In order to assess the impact of invitation to screening on population mortality, all individuals in the original sampling frame, including those who were not invited for screening, were flagged for death certification at the Office of National Statistics (ONS). Vital status has been obtained for the entire cohort and we report results for follow-up to 31 January 2008. Deaths were coded into three groups (cardiovascular, cancer and other) based on the primary cause of death using the International Classification of Diseases, 10th edition (ICD-10; www.who.int/classifications/icd/en/). Two researchers independently coded the deaths with 94% agreement. Consensus was reached after discussion with a third researcher. Cardiovascular death was defined as an ICD-10 code in the range I00–I99 and cancers deaths as C00–D48. It was also noted whether diabetes was included as the underlying cause of death on each certificate.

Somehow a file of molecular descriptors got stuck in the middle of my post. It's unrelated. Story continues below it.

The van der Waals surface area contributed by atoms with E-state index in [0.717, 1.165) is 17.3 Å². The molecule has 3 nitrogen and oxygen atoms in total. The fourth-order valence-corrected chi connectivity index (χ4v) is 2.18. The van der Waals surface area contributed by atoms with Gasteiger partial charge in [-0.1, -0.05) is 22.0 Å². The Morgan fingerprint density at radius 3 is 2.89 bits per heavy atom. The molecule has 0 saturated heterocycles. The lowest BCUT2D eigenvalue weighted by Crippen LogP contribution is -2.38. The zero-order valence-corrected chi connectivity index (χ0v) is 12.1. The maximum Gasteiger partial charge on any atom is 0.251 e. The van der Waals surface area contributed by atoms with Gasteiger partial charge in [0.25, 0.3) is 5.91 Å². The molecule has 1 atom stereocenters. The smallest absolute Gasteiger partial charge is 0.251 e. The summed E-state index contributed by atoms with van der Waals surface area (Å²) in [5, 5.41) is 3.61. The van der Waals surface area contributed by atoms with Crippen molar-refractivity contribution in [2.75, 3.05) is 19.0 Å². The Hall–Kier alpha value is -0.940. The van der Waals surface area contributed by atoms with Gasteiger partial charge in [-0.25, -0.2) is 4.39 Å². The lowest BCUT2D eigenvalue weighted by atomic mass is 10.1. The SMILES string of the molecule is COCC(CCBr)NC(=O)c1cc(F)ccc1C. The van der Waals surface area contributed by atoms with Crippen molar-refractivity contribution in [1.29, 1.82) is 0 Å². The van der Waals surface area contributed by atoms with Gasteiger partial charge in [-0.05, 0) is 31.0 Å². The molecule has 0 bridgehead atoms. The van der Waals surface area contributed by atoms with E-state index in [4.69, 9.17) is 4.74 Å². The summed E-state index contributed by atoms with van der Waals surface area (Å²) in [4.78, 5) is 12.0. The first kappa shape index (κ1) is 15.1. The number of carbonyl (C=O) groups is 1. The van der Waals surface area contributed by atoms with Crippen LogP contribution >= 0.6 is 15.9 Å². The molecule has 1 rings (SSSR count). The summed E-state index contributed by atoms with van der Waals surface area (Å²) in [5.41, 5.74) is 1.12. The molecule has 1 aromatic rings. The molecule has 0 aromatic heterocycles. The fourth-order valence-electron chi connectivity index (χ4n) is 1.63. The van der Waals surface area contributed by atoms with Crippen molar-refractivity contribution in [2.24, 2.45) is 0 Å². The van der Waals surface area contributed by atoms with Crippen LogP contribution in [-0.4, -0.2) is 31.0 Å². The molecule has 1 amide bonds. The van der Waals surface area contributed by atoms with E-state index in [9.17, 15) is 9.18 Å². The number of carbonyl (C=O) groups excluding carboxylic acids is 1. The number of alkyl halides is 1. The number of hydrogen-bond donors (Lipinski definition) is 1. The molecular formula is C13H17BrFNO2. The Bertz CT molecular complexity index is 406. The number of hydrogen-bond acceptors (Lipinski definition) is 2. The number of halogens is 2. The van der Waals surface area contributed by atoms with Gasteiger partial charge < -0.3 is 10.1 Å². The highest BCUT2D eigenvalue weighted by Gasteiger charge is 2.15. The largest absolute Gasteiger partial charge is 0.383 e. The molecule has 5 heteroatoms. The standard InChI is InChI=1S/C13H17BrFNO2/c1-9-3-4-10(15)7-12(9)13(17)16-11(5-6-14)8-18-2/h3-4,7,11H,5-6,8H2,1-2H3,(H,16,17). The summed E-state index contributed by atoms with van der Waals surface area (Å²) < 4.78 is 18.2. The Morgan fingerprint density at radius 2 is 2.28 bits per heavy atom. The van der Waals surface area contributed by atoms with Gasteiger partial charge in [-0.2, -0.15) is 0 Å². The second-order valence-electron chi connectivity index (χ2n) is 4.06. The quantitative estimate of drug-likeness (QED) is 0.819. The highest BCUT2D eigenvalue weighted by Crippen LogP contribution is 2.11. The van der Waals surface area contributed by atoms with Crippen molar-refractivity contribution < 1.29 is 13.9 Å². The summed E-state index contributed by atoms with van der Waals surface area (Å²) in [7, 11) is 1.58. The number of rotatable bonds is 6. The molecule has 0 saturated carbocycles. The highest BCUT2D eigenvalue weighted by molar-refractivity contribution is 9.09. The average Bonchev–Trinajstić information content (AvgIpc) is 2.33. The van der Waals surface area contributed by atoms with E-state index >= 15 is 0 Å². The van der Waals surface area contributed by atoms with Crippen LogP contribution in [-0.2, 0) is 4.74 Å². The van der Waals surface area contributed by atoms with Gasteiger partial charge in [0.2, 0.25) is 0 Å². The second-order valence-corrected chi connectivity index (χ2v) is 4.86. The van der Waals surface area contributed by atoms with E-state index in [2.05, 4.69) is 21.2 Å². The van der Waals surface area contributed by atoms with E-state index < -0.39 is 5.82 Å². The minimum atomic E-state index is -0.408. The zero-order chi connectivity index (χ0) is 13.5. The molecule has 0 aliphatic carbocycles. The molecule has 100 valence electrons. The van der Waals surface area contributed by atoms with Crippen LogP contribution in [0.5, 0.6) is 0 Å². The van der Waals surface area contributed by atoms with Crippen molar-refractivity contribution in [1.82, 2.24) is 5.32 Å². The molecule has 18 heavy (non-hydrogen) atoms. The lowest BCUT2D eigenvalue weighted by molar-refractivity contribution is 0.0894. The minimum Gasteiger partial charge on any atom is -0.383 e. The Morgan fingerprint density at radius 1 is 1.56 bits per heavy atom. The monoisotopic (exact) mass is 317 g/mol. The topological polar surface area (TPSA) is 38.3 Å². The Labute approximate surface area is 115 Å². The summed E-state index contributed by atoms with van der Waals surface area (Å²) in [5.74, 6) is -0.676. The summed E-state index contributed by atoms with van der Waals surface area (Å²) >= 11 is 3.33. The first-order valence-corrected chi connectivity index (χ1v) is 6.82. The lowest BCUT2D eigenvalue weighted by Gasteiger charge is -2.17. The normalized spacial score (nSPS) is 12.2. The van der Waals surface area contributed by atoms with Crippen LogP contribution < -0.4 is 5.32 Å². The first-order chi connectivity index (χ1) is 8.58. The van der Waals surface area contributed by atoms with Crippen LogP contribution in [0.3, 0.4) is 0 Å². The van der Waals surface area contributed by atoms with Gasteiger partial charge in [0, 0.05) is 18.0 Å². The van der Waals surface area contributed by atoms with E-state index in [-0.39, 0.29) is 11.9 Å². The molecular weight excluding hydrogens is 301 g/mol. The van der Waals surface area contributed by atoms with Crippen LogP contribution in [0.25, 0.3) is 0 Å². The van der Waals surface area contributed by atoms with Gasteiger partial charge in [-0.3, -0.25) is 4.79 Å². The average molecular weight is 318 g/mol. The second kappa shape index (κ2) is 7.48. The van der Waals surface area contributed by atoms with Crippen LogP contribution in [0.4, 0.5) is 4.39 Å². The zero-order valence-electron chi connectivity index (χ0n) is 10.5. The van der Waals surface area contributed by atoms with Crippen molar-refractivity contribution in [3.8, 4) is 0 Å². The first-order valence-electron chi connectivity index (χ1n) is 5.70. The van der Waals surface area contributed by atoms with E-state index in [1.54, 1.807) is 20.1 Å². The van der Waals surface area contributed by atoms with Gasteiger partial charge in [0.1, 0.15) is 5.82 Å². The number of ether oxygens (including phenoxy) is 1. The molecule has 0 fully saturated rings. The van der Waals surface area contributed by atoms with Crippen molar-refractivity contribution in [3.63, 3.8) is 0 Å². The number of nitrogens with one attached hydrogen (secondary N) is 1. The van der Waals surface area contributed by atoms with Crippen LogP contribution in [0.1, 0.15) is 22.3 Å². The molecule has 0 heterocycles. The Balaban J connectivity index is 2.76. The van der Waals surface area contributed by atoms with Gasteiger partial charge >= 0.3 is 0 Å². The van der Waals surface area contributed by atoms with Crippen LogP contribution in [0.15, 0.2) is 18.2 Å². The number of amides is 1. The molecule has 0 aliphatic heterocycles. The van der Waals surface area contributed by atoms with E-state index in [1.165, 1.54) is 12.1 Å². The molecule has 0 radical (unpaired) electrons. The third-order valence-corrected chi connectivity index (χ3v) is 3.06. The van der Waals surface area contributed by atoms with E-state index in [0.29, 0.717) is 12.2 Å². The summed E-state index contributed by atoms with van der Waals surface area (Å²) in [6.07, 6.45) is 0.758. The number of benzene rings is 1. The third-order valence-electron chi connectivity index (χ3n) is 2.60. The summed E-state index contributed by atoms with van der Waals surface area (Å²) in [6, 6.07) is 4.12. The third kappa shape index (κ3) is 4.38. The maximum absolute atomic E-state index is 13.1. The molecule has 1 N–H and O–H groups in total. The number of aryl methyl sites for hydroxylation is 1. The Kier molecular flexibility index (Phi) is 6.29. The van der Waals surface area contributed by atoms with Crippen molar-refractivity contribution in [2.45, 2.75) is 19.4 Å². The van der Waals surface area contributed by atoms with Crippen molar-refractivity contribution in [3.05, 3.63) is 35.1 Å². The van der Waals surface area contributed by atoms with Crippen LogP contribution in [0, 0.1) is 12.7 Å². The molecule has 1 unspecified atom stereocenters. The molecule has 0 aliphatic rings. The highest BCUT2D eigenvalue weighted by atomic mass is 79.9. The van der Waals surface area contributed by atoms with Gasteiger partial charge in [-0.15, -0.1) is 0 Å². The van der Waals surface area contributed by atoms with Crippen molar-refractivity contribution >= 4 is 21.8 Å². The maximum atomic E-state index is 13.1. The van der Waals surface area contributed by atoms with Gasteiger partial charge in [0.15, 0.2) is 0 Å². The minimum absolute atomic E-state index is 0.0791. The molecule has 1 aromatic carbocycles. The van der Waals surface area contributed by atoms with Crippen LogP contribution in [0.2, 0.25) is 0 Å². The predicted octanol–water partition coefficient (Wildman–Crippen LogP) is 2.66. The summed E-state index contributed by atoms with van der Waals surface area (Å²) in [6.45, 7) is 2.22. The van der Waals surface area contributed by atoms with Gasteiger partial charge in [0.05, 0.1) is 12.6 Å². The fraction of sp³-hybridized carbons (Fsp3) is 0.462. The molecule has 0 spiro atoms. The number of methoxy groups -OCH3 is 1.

Data were available on age at baseline, sex and postal address code. Missing postcodes from the original 1990 address data were updated by a Royal Mail recommended company (www.dataprocessing.co.uk, accessed 22 June 2010). Postcodes were available for 90% of participants and were linked to enumeration districts to calculate the Townsend Index—a composite measure of material deprivation based on four factors derived from the 1991 UK census (unemployment, overcrowding, car ownership and home ownership). The index is a standardised z-score, which represents local deprivation relative to mean deprivation in England and Wales; a score above 0 implies that deprivation is greater than the mean for England and Wales, while a score below 0 indicates less deprivation [15].